By Elias Hazou
THE FORMER director of the department of Turkish Cypriot properties was opposed to the 2007 transfer of a plot of land in Dromolaxia to a Greek Cypriot business.
Theodoros Theodorou, who served at the department from 2002 to 2012, told an investigative panel yesterday he had reservations about the transaction from the outset.
Allegations have since been made of millions given in bribes to unions, a political party, an MP and a leading CyTA official.
Theodorou said he was at the time sceptical of whether the Turkish Cypriot owner of the land, Mustafa Mehmet Mustafa, resided permanently in the south – a requirement for transferring his property.
It has already transpired that the secret service had produced two opposing reports on whether the Turkish Cypriot had resided in the government-controlled areas for six months prior to selling the land.
Mustafa, in his 70s, claimed to be working as a confectioner in Deryneia – a contention which Theodorou said he seriously doubted.
Theodorou had two chief reasons to be wary: Mustafa’s age made it implausible that he was operating a business. Also, from his own experience with similar applications, he knew that many Turkish Cypriots, while permanently residing in the north, falsely declared that they were living in rentals in the government-controlled areas.
The former official said he voiced his disagreement with the transaction (the initial contract selling the plot to Wadnic Trading Ltd was drafted in 2007) during a meeting at the interior ministry in May 2008. At that meeting was present then-interior minister Neoclis Sylikiotis, among others.
Theodorou said he was unable to block the transaction because by that time his powers of approving applications for Turkish Cypriot land transfers had been delegated to a newly-created section within his department. Previously, while he still had those powers, the official said, he would reject over 90 per cent of applications.
The panel heard also that applications by Turkish Cypriots exploded after the opening of the checkpoints in 2003.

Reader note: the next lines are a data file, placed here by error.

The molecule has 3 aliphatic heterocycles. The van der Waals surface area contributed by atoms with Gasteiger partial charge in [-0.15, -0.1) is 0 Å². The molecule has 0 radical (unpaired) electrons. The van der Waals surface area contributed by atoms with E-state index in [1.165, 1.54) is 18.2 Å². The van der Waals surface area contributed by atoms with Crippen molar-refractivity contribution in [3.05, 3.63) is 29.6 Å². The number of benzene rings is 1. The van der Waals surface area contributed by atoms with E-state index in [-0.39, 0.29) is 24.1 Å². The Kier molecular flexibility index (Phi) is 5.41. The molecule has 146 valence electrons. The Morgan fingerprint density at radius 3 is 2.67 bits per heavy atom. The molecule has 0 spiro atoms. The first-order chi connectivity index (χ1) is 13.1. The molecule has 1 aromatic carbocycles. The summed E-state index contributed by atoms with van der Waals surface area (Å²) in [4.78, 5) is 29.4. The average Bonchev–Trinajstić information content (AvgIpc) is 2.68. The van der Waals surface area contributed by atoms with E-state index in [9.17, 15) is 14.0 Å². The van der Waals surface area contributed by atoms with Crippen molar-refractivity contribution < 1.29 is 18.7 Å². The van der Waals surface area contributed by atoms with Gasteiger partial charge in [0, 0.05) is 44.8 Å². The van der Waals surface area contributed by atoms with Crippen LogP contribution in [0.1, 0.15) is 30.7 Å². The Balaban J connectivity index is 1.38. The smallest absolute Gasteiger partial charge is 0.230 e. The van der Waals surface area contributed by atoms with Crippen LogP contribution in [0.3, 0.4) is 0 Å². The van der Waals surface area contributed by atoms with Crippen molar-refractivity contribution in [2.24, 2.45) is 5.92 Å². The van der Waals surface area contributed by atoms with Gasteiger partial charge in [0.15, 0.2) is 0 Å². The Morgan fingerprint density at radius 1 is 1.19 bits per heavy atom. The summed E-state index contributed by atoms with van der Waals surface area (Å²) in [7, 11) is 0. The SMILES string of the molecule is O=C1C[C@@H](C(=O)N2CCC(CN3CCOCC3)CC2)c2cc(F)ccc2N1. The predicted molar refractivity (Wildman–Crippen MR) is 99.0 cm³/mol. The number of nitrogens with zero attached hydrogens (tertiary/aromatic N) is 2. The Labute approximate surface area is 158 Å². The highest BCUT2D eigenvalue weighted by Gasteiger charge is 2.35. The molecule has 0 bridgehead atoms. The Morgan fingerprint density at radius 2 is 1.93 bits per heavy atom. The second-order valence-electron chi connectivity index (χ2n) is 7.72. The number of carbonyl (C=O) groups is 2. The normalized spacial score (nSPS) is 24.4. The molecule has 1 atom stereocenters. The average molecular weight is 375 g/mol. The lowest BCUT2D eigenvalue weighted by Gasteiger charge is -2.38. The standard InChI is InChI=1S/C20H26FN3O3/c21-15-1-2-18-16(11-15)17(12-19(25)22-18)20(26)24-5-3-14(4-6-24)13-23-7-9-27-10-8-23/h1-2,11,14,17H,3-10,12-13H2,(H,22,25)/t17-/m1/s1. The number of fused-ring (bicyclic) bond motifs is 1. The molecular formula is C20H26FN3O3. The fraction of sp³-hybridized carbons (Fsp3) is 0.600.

Under a procedure established by a Cabinet decision of 2004, all applications by Turkish Cypriots were filed to the land registry, reviewed by the department of Turkish Cypriot properties, and then sent on with a recommendation for approval or rejection to the Guardian of Turkish Cypriot properties – the interior minister.
The ongoing inquiry was originally established to probe the land purchase by the CyTA pension fund. But its scope encompasses the overall handling of Turkish Cypriot properties in the south.
Also yesterday, the panel heard from land registry officers that the two contracting parties – Mustafa and Wadnic Trading Ltd – agreed on a price of €1,273,770 for the land in question, whereas the land registry – for the purposes of calculating the transfer fees – placed the value at €2,970,000.
For Vasos Vassiliou, a senior land registry officer, the discrepancy between the sales price and the estimated going market value did not raise a red flag because, as he told the panel, the transaction as well as the information were known to the Cabinet and he had no reason to question it.
During the course of yesterday’s Q&A, panel chairman Eleonora Nicolaidou grew increasingly frustrated with the responses provided by the land registry officials.
In certain cases the officials summoned were unable to furnish complete data on key issues, such as the estimated value of the land before and after the transaction.
The panel decided to postpone this line of questioning, instructing the land registry department to send before it all employees with knowledge of the case when it next follows up.
“If bringing half of the department is what it takes, so be it,” Nicolaidou said.
Asked about the scandal yesterday CyTA chairman Stathis Kittis refused to respond to questions on the matter, saying that he is waiting to be called to committee, after which he will hold a press conference giving full account of investments of pension fund.
“This fund, and today’s managers, have nothing to fear… nothing to be ashamed of. Everything has been done based on professional evaluations by experts… I’d like to say one thing only, if the nearly €300m invested by this board were put in the banks, you know what would happen today… a big zero. I have nothing else to say to those who criticise us. Everything is open and transparent but we will speak in due course.”